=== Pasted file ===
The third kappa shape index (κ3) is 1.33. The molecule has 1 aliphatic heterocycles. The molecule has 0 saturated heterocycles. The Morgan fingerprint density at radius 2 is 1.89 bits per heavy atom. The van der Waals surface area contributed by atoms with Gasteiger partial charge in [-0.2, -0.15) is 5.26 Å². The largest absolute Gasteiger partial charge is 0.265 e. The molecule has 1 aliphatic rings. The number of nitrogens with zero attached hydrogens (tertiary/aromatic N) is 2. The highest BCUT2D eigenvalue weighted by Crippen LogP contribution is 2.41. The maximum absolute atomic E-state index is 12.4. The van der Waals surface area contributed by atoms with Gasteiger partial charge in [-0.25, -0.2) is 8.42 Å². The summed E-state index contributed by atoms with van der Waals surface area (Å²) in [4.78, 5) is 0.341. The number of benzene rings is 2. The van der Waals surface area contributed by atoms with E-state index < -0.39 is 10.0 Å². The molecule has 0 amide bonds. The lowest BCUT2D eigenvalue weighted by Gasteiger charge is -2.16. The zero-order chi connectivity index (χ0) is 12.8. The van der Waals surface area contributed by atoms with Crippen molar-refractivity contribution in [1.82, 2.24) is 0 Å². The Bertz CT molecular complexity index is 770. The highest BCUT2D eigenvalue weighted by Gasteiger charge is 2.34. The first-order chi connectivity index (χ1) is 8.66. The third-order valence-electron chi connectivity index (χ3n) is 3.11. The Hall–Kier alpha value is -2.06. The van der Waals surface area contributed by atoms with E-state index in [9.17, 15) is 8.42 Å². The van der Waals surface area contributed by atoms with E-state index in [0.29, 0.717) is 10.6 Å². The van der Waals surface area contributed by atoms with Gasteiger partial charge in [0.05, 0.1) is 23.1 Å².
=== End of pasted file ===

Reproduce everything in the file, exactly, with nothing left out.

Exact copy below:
The third kappa shape index (κ3) is 1.33. The molecule has 1 aliphatic heterocycles. The molecule has 0 saturated heterocycles. The Morgan fingerprint density at radius 2 is 1.89 bits per heavy atom. The van der Waals surface area contributed by atoms with Gasteiger partial charge in [-0.2, -0.15) is 5.26 Å². The largest absolute Gasteiger partial charge is 0.265 e. The molecule has 1 aliphatic rings. The number of nitrogens with zero attached hydrogens (tertiary/aromatic N) is 2. The highest BCUT2D eigenvalue weighted by Crippen LogP contribution is 2.41. The maximum absolute atomic E-state index is 12.4. The van der Waals surface area contributed by atoms with Gasteiger partial charge in [-0.25, -0.2) is 8.42 Å². The summed E-state index contributed by atoms with van der Waals surface area (Å²) in [4.78, 5) is 0.341. The number of benzene rings is 2. The van der Waals surface area contributed by atoms with E-state index < -0.39 is 10.0 Å². The molecule has 0 amide bonds. The lowest BCUT2D eigenvalue weighted by Gasteiger charge is -2.16. The zero-order chi connectivity index (χ0) is 12.8. The van der Waals surface area contributed by atoms with Crippen molar-refractivity contribution in [1.82, 2.24) is 0 Å². The Bertz CT molecular complexity index is 770. The highest BCUT2D eigenvalue weighted by Gasteiger charge is 2.34. The first-order chi connectivity index (χ1) is 8.66. The third-order valence-electron chi connectivity index (χ3n) is 3.11. The Hall–Kier alpha value is -2.06. The van der Waals surface area contributed by atoms with E-state index in [9.17, 15) is 8.42 Å². The van der Waals surface area contributed by atoms with E-state index in [0.29, 0.717) is 10.6 Å². The van der Waals surface area contributed by atoms with Gasteiger partial charge in [0.05, 0.1) is 23.1 Å².